We no longer have to overcome a 25% infant mortality rate to survive. We don't have to produce a dozen infants to have two survive to take care of us in old age. The effort of raising civilized children who will become more than killer apes is enormous. We could afford lower fertility in exchange for freedom from a dread cancer.

Another 50 years of doubling human populations every 25 years would almost certainly result in a catastrophic collapse. (Even if you support the projection made by the Conference of Catholic Bishops some years back, that the Earth could support 50 billion humans, this only delays disaster by 25 years. If population continues exponential growth, long term projections by planned parenthood are not all that different from opinions expressed by those bishops.)

(Perhaps this is the Gordian knot. Nobody in power dares to present such a stark choice, or even touch these explosive issues.)

Back to my primary topic today, the research muddle in relation to breast cancer. A virus very similar to current MMTV infected human ancestors resulting in a HERV. I don't think we have a good handle on how long this went on, only when it first happened. Numerous papers showing fragments of similar sequences, or activity of similar genes, in human breast cancer have been published. No one has shown a complete sequence of an exogenous virus reliably causing breast cancer.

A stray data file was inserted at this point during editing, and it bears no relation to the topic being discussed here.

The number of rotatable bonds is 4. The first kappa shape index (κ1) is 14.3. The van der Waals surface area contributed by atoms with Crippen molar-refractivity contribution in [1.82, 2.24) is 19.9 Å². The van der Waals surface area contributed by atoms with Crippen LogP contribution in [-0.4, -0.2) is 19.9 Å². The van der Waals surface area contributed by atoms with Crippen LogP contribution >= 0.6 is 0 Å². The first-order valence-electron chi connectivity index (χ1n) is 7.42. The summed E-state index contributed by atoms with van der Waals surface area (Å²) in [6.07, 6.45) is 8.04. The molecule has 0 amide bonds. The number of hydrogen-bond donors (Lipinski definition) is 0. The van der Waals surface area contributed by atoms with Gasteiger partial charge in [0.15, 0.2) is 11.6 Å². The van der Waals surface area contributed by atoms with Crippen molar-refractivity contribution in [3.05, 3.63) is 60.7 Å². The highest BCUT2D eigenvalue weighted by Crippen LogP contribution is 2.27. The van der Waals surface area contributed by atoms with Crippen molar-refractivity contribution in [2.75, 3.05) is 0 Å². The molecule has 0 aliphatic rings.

The point I'm making is that the emphasis is wrong. The virus isn't trying to cause cancer, it is trying to replicate and persist. In the long term it is more useful to the virus to have inserted proviral sequences than active virions. Once similar endogenous sequences exist, exogenous viruses don't have to carry a complete complement of genes, some will already be present in most hosts. This strategy also pays dividends in confusing immune response. It is no longer possible to distinguish pathogens from self. Small wonder if infected hosts develop anti-nuclear antibodies.

When researchers encounter virus in tumors, I'm suggesting all such virus is likely to be defective, and deletions are one easy way to disable long sequences holding back replication. Provirus in somatic cells doesn't need to produce any virions to persist as long as the individual host. Provirus in germ-line cells doesn't need to produce any virions at all to persist and replicate for generations. There will be virions in pathological situations, but these often will not be identical to the originating sequences, which have become partially domesticated.

The search for a pure exogenous virus solely and reliably causing a cancer has resonances for me of an ancient search for "card-carrying communists". I could never figure out why someone devoted to the overthrow of systems of government would handicap themselves with an identifying card. Somehow, I suspect retroviruses are smarter.